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For Windows 8 Users, Stardock Revives the Start Menu 370

jones_supa writes "By reinventing the Start Menu in Windows 8, Microsoft has caused some resistance to the new Start Screen. For those longing for the classic way of doing things, Stardock comes to rescue. The Start8 is a piece of software which replicates the functionality of the button and menu found in previous versions of Windows. Supported is starting applications, the Run and Shutdown features, and search."
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For Windows 8 Users, Stardock Revives the Start Menu

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  • Re:Validity? (Score:5, Informative)

    by Spad ( 470073 ) <> on Thursday March 08, 2012 @11:02AM (#39287763) Homepage

    Microsoft buggered up the start menu in Windows 7 and people complained

    Really? I think the Windows 7 Start Menu is a considerable improvement over XP. I'll admit I was sceptical at first, but now I find that whenever I'm stuck on an XP box I really miss it.

    I'm sure I'll get used to most of Windows 8's new conventions too, but as it stands I'm still not convinced that they're all a good idea - especially this idea of having to have both Metro and Regular versions of half your programs.

  • Almost (Score:5, Informative)

    by dinfinity ( 2300094 ) on Thursday March 08, 2012 @11:07AM (#39287819)
    A pity, looking at the screenshot, I was hoping that it would actually enable a taskbar while using the Metro interface. Instead, it just displays the start screen in a quarter of the display area - a size for which the Metro interface is ridiculous. Vistart ( [] - no affiliation) is a better alternative if you want the start button back.
  • Registry (Score:3, Informative)

    by munozdj ( 1787326 ) on Thursday March 08, 2012 @11:10AM (#39287877)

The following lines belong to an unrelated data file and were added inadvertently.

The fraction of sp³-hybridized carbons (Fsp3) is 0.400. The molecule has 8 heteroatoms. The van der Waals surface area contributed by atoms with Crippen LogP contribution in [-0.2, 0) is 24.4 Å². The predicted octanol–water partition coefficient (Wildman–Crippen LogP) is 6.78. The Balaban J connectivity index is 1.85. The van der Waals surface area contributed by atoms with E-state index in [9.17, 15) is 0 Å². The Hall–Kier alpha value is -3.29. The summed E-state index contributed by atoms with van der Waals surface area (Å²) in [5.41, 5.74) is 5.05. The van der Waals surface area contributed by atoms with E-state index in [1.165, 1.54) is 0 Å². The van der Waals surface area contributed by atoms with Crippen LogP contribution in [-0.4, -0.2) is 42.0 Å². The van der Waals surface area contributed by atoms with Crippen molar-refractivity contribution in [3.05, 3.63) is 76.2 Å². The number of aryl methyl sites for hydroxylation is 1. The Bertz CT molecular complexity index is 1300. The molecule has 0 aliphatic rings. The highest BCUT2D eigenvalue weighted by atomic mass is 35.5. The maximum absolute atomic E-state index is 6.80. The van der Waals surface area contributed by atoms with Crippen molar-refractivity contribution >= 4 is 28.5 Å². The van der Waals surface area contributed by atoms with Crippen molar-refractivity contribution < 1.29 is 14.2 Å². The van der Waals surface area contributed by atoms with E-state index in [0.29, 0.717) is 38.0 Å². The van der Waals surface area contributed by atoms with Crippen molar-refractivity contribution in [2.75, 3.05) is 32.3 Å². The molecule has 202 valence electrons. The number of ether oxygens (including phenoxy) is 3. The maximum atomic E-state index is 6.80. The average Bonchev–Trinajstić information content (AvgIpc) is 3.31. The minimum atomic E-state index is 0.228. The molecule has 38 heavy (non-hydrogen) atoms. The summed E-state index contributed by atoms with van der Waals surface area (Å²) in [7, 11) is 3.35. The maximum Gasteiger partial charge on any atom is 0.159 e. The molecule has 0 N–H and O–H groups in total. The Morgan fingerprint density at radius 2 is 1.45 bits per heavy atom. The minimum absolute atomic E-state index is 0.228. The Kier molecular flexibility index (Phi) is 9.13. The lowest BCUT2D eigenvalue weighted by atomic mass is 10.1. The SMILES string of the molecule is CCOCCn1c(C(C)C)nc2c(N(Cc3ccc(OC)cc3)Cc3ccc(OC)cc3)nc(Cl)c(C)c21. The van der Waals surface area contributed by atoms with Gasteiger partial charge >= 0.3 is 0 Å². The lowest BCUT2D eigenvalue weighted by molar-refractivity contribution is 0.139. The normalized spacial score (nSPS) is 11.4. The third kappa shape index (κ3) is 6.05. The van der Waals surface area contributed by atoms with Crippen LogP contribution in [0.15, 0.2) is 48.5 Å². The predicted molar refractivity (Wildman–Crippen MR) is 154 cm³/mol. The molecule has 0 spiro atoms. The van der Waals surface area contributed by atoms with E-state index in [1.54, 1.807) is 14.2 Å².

I had the urge to change the metro interface to the classic one in my copy of the Developer Preview and, after some googling (google is my friend indeed), I found that it only requires changing a certain value in windows registry. So this Stardock changes only that? Seems to be just a glorified way to set a registry value. Citation! []
  • Re:Validity? (Score:1, Informative)

    by Anonymous Coward on Thursday March 08, 2012 @11:14AM (#39287961)

    In 7, click start, start typing the name of your program, and you're there.
    In XP, the program is lost in submenus.

  • by macraig ( 621737 ) <> on Thursday March 08, 2012 @11:16AM (#39288007)

    I'm already using a third party FOSS replacement, Classic Start Menu [], in Windows 7 to replace at least one critical bit of capability that Microsoft revoked: folders in the root of the start menu. I've relied for years on being able to create and manage folders in the start menu as sub-folders to manage shortcuts. I eliminate at least one click, I can organize them by task or function, and I don't have to deal with the confusion of developers' sometimes unintuitive ways of placing their apps in Programs.